12. Serge Jodra (2004). "L'exploration de l'Amérique du Nord".
  13. Minneapolis' official promotional site for the riverfront district
  14. Engineering the Falls: The Corps Role at St. Anthony Falls Archived 2012-02-05 at the Wayback Machine - an article on the U.S. Army Corps of Engineers website covering the history and geology of St. Anthony Falls.
  15. "10 Most Endangered Places". Preservation Alliance of Minnesota. 2008. Retrieved 2018-01-20.
  16. "A History of Saint Anthony Falls". 2014-07-14.
  17. Anfinson, Scott (1989). "Archaeology of the central minneapolis riverfront". The Institute for Minnesota Archaeology. Retrieved 2007-05-08.
  18. "St. Anthony Falls:Timber, Flour, and Electricity" (PDF). National Park Service. Retrieved 2007-05-29.
  19. "1838: Franklin Steele claims land at the Falls". Timeline. Minnesota Historical Society. Retrieved 2007-05-29.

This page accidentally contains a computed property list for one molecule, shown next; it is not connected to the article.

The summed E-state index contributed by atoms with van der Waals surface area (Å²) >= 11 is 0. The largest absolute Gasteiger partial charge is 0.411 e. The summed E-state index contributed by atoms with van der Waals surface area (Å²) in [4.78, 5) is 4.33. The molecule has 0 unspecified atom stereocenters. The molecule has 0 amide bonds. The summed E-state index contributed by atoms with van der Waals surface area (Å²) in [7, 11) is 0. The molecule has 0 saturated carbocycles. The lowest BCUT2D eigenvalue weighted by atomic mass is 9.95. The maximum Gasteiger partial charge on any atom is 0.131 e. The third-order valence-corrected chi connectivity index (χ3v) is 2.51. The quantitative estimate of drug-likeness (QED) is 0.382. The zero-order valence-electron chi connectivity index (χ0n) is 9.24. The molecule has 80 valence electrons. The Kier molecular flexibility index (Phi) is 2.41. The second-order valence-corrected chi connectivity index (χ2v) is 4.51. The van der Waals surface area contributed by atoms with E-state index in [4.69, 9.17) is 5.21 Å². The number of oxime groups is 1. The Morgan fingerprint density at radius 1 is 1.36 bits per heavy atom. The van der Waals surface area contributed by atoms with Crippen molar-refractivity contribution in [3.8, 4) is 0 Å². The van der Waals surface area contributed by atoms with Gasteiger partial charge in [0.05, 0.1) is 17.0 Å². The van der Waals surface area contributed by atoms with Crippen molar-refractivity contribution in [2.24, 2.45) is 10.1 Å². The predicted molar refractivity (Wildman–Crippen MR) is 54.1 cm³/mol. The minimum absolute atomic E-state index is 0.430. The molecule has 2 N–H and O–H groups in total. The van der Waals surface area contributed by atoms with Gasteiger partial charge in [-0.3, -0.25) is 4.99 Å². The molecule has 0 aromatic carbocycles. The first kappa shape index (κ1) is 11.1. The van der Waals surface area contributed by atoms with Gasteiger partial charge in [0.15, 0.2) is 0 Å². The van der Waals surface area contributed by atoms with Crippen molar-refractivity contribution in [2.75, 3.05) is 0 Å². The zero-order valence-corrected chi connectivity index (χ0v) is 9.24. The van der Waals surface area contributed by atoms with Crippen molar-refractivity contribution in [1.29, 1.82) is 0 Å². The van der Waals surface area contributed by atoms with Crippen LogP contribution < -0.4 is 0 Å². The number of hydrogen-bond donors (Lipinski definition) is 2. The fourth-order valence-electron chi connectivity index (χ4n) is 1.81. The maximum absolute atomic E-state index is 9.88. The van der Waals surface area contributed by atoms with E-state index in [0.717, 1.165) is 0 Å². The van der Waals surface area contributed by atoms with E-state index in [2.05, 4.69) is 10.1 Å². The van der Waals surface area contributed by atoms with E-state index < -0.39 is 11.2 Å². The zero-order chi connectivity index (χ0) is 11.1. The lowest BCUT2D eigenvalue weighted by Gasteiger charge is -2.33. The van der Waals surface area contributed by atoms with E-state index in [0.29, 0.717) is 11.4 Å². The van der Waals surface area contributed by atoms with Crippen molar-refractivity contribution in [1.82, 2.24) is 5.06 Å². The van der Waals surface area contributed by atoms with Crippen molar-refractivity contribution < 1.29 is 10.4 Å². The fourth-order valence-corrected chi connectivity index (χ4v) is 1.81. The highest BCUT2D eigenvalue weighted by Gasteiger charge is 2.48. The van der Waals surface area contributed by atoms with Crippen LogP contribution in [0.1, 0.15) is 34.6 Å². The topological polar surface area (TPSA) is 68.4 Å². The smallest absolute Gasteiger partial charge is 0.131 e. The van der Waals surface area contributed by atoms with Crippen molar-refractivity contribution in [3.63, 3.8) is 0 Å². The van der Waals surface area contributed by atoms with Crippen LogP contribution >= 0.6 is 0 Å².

20. "History of the Minneapolis Riverfront District and vicinity". Bridges. Minneapolis Riverfront District. Archived from the original on 2007-06-20. Retrieved 2007-05-29.
  21. "Old St. Anthony". Mississippi River Design Initiative. University of Minnesota. Archived from the original on 2007-06-28. Retrieved 2007-05-29.
  22. Kane, Lucile M. (1987) [1966]. The Falls of St. Anthony: The Waterfall That Built Minneapolis. St. Paul, Minnesota: Minnesota Historical Society.
  23. Pennefeather, Shannon M. (2003). Mill City: A Visual History of the Minneapolis Mill District. St. Paul, Minnesota: Minnesota Historical Society.
  24. "H.R.3080 - Water Resources Reform and Development Act of 2014". Retrieved 9 June 2015.
  25. "President Obama approves closure of Upper St. Anthony Falls lock". Retrieved 9 June 2015.
  26. "Upper St. Anthony Falls Lock Closing To Stop Invasive Carp". Retrieved 10 June 2015.
  27. "Upper St. Anthony lock closing after half a century; blame the carp". Retrieved 10 June 2015.
  28. "Upper St. Anthony Falls Lock Closure". US Army Corps of Engineers. 2015. Archived from the original on 2015-06-10.
  29. "Minneapolis Police Honor Four Lock Operators For Rescue Effort" (PDF). August 1991. Retrieved 2019-12-15.
Locks and dams of the Upper Mississippi River
Meeker Island Lock and Dam (demolished)
This article is issued from Wikipedia. The text is licensed under Creative Commons - Attribution - Sharealike. Additional terms may apply for the media files.